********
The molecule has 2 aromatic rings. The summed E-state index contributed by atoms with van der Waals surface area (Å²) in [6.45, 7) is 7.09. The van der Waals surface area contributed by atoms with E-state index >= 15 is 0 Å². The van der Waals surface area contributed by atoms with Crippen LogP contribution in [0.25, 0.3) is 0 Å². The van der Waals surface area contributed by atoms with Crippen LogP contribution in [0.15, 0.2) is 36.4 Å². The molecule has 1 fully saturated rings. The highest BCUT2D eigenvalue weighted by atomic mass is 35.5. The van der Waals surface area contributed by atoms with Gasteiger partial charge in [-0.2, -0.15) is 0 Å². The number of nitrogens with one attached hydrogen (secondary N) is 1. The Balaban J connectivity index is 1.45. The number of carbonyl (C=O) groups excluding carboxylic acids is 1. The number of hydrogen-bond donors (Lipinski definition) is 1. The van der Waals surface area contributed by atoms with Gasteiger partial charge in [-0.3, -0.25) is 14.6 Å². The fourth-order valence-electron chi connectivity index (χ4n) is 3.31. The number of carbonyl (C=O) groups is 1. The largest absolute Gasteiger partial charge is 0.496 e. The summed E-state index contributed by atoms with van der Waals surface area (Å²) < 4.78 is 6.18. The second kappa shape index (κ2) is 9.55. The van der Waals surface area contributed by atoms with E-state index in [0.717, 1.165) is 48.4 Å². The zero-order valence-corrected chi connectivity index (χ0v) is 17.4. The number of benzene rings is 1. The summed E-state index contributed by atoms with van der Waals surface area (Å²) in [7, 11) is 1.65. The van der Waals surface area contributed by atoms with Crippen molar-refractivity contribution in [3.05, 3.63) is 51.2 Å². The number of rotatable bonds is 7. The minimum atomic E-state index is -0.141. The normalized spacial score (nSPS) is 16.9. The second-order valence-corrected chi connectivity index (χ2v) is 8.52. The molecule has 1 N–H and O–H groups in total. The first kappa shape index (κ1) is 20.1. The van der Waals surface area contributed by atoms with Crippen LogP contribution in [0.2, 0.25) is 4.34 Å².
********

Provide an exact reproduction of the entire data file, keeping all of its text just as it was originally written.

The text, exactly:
The molecule has 2 aromatic rings. The summed E-state index contributed by atoms with van der Waals surface area (Å²) in [6.45, 7) is 7.09. The van der Waals surface area contributed by atoms with E-state index >= 15 is 0 Å². The van der Waals surface area contributed by atoms with Crippen LogP contribution in [0.25, 0.3) is 0 Å². The van der Waals surface area contributed by atoms with Crippen LogP contribution in [0.15, 0.2) is 36.4 Å². The molecule has 1 fully saturated rings. The highest BCUT2D eigenvalue weighted by atomic mass is 35.5. The van der Waals surface area contributed by atoms with Gasteiger partial charge in [-0.2, -0.15) is 0 Å². The number of nitrogens with one attached hydrogen (secondary N) is 1. The Balaban J connectivity index is 1.45. The number of carbonyl (C=O) groups excluding carboxylic acids is 1. The number of hydrogen-bond donors (Lipinski definition) is 1. The van der Waals surface area contributed by atoms with Gasteiger partial charge in [-0.3, -0.25) is 14.6 Å². The fourth-order valence-electron chi connectivity index (χ4n) is 3.31. The number of carbonyl (C=O) groups is 1. The largest absolute Gasteiger partial charge is 0.496 e. The summed E-state index contributed by atoms with van der Waals surface area (Å²) < 4.78 is 6.18. The second kappa shape index (κ2) is 9.55. The van der Waals surface area contributed by atoms with E-state index in [0.717, 1.165) is 48.4 Å². The zero-order valence-corrected chi connectivity index (χ0v) is 17.4. The number of benzene rings is 1. The summed E-state index contributed by atoms with van der Waals surface area (Å²) in [7, 11) is 1.65. The van der Waals surface area contributed by atoms with Crippen molar-refractivity contribution in [3.05, 3.63) is 51.2 Å². The number of rotatable bonds is 7. The minimum atomic E-state index is -0.141. The normalized spacial score (nSPS) is 16.9. The second-order valence-corrected chi connectivity index (χ2v) is 8.52. The molecule has 1 N–H and O–H groups in total. The first kappa shape index (κ1) is 20.1. The van der Waals surface area contributed by atoms with Crippen LogP contribution in [0.2, 0.25) is 4.34 Å².